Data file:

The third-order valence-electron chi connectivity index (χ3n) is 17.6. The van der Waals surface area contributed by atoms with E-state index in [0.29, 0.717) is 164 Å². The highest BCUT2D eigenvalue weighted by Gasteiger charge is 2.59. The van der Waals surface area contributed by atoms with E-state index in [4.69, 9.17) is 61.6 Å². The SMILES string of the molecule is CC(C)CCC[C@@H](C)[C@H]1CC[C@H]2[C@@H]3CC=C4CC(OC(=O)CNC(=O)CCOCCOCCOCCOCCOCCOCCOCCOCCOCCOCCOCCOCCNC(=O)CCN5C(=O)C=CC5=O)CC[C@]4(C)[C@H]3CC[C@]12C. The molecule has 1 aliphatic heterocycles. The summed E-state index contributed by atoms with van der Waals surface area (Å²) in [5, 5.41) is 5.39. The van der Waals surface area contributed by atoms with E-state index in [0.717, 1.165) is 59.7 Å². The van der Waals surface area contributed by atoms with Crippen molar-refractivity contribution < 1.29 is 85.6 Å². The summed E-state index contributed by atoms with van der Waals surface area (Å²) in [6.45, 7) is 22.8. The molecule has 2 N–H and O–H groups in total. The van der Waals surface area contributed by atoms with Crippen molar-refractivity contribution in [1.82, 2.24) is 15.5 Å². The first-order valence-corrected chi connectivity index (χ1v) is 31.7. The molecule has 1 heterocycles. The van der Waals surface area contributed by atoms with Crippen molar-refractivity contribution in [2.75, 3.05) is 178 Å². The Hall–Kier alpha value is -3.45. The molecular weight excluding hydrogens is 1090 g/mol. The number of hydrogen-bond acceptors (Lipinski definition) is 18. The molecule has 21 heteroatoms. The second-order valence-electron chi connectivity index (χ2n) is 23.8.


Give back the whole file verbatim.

The third-order valence-electron chi connectivity index (χ3n) is 17.6. The van der Waals surface area contributed by atoms with E-state index in [0.29, 0.717) is 164 Å². The highest BCUT2D eigenvalue weighted by Gasteiger charge is 2.59. The van der Waals surface area contributed by atoms with E-state index in [4.69, 9.17) is 61.6 Å². The SMILES string of the molecule is CC(C)CCC[C@@H](C)[C@H]1CC[C@H]2[C@@H]3CC=C4CC(OC(=O)CNC(=O)CCOCCOCCOCCOCCOCCOCCOCCOCCOCCOCCOCCOCCNC(=O)CCN5C(=O)C=CC5=O)CC[C@]4(C)[C@H]3CC[C@]12C. The molecule has 1 aliphatic heterocycles. The summed E-state index contributed by atoms with van der Waals surface area (Å²) in [5, 5.41) is 5.39. The van der Waals surface area contributed by atoms with E-state index in [0.717, 1.165) is 59.7 Å². The van der Waals surface area contributed by atoms with Crippen molar-refractivity contribution < 1.29 is 85.6 Å². The summed E-state index contributed by atoms with van der Waals surface area (Å²) in [6.45, 7) is 22.8. The molecule has 2 N–H and O–H groups in total. The van der Waals surface area contributed by atoms with Crippen molar-refractivity contribution in [1.82, 2.24) is 15.5 Å². The first-order valence-corrected chi connectivity index (χ1v) is 31.7. The molecule has 1 heterocycles. The van der Waals surface area contributed by atoms with Crippen molar-refractivity contribution in [2.75, 3.05) is 178 Å². The Hall–Kier alpha value is -3.45. The molecular weight excluding hydrogens is 1090 g/mol. The number of hydrogen-bond acceptors (Lipinski definition) is 18. The molecule has 21 heteroatoms. The second-order valence-electron chi connectivity index (χ2n) is 23.8.